Tax contribution by States needs to be revisited
The Finance Commission plays a crucial role in recommending the distribution of Union tax revenue among states. Over time, the weight assigned to tax contributions in this distribution formula has fluctuated, with the Goods and Services Tax (GST) presenting a unique opportunity to reconsider its inclusion. This article delves into the historical context of tax contribution, the evolving distribution formula, and advocates for the integration of GST and petroleum consumption as key indicators of efficiency in the formula.
Critically analyze the historical evolution of tax contribution weight in the Finance Commission’s distribution formula. With the advent of GST and considerations of stability and accuracy, discuss the potential benefits of increasing the weightage assigned to tax contribution in the context of the 16th Finance Commission. (250 words)
Dimensions of the Article:
- Evolution of Tax Contribution in Finance Commission Allocations
- Equity and Efficiency Principles in Finance Commission Allocations
- Weightage Dynamics and Emerging Efficiency Indicators
- Efficiency Indicators in Finance Commission Allocations
Evolution of Tax Contribution in Finance Commission Allocations:
- The Finance Commission, a crucial institution, plays a pivotal role in determining the allocation of Union tax revenues to various states.
- Historically, the distribution formula had assigned a marginal role to tax contributions, especially income tax. However, a significant shift occurred, notably since the 10th Finance Commission, as the importance of income tax diminished.
- The current discourse emphasizes the rising significance of tax contribution, particularly under the GST regime, positing it as a potent measure of efficiency in state revenue generation.
Equity and Efficiency Principles in Finance Commission Allocations:
- At the core of the Finance Commission’s distribution formula are the principles of equity and efficiency. Equity considerations ensure a fair allocation, taking into account revenue-scarce states and those with higher expenditures.
- On the other hand, efficiency goals aim to reward states demonstrating proficiency in both revenue collection and spending rationalization. These twin principles guide the commission in achieving a balanced and effective distribution of resources among the states.
Weightage Dynamics and Emerging Efficiency Indicators:
- The historical dynamics of weightage in the distribution formula reveal the dominance of population considerations, ranging from 80% to 90% in income tax distribution. However, post-2000 saw the introduction of efficiency indicators such as tax effort and fiscal discipline, albeit with lower weights due to their inherent instability.
- Advocacy for a stable and objective efficiency indicator becomes prominent, with an increased focus on tax contribution as a reliable measure within the distribution formula.
Efficiency Indicators in Finance Commission Allocations:
- GST as a Stable Indicator: The advent of the Goods and Services Tax (GST), a consumption-based destination tax, presents a unique opportunity in the Finance Commission’s allocation strategy. GST’s distinctive feature lies in its equal division between state and central governments, offering stability in measuring tax contributions. The relative uniformity in states’ efforts in implementing GST positions it as a compelling efficiency indicator, capable of accurately reflecting the true tax bases of different states.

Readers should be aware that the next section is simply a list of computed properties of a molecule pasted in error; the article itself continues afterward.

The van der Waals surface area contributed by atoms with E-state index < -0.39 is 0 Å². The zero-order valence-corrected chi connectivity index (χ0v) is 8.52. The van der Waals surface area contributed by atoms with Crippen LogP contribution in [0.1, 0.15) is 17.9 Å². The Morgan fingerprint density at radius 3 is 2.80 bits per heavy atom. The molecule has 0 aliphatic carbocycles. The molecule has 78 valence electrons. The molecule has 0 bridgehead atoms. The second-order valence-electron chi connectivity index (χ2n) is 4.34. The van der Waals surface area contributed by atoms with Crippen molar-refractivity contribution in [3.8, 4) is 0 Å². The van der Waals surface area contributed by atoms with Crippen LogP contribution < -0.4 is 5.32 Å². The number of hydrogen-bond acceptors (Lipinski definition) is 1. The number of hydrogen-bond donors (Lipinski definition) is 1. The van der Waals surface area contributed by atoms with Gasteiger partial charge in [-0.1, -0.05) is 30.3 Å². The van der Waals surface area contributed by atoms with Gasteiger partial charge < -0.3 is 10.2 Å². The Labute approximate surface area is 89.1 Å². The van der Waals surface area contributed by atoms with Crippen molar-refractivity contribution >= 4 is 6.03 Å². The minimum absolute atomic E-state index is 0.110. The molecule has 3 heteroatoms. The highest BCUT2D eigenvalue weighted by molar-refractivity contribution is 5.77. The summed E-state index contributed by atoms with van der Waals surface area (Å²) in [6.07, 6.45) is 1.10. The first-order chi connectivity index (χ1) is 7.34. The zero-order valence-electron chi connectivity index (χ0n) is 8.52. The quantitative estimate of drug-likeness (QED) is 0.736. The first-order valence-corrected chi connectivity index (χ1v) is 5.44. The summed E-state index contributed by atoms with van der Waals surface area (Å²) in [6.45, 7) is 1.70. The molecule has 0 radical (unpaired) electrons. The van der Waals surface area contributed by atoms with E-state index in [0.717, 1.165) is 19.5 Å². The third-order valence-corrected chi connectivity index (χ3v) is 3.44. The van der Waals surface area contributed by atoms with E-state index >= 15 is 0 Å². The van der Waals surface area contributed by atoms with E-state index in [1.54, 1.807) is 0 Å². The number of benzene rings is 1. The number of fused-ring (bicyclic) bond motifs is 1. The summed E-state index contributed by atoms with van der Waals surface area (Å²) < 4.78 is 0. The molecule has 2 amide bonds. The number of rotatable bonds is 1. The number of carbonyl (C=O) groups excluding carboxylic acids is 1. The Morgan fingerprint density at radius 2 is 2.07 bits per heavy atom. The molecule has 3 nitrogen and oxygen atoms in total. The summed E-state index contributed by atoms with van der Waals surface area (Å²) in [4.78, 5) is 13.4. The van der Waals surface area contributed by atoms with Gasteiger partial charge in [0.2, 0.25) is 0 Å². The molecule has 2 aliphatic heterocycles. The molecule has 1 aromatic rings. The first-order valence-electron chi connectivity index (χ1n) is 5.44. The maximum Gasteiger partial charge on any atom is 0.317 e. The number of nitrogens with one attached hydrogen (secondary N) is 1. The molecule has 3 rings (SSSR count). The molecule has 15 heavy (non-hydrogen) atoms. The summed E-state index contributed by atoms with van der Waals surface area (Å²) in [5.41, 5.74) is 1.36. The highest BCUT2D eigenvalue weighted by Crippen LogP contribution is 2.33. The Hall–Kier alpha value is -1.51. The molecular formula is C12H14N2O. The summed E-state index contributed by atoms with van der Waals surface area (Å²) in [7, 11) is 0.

- Petroleum Consumption as a Crucial Factor: Beyond GST, the consumption of petroleum emerges as another crucial efficiency indicator. Union excise duty and sales tax on petroleum, excluded from GST, represent stable burdens on states’ consumers. The cascading tax impact on petroleum products underscores their role as reliable indicators of states’ contributions to national revenue. States’ efficiency is thus influenced by their relative consumption patterns in the context of petroleum products.
- The Income Connection: The inclusion of GST revenue and petroleum consumption in the distribution formula gains further support through their correlation with residents’ incomes. These indicators, functioning as derivatives of income, provide a fair and accurate measure of states’ contributions to the national exchequer. Given the substantial share of personal and corporate income taxes in Central tax revenue, these efficiency indicators assume an integral role in ensuring an equitable and efficient distribution of financial resources among the states.
- The 16th Finance Commission, recently constituted, stands at a juncture to reevaluate efficiency indicators in the distribution formula. The article urges a reconsideration of the weightage assigned to tax contribution, proposing a significant inclusion of GST revenue and petroleum consumption with a minimum weightage of 33%.
- The stability of GST and petroleum consumption indicators over time enhances their reliability. Unlike tax effort and fiscal discipline, these measures provide a consistent and objective reflection of states’ efficiency, free from discretionary policies’ impact.
- Incorporating GST revenue and petroleum consumption in the distribution formula aligns with the national interest. It ensures a fair distribution of resources, acknowledging states’ actual contributions and fostering financial stability.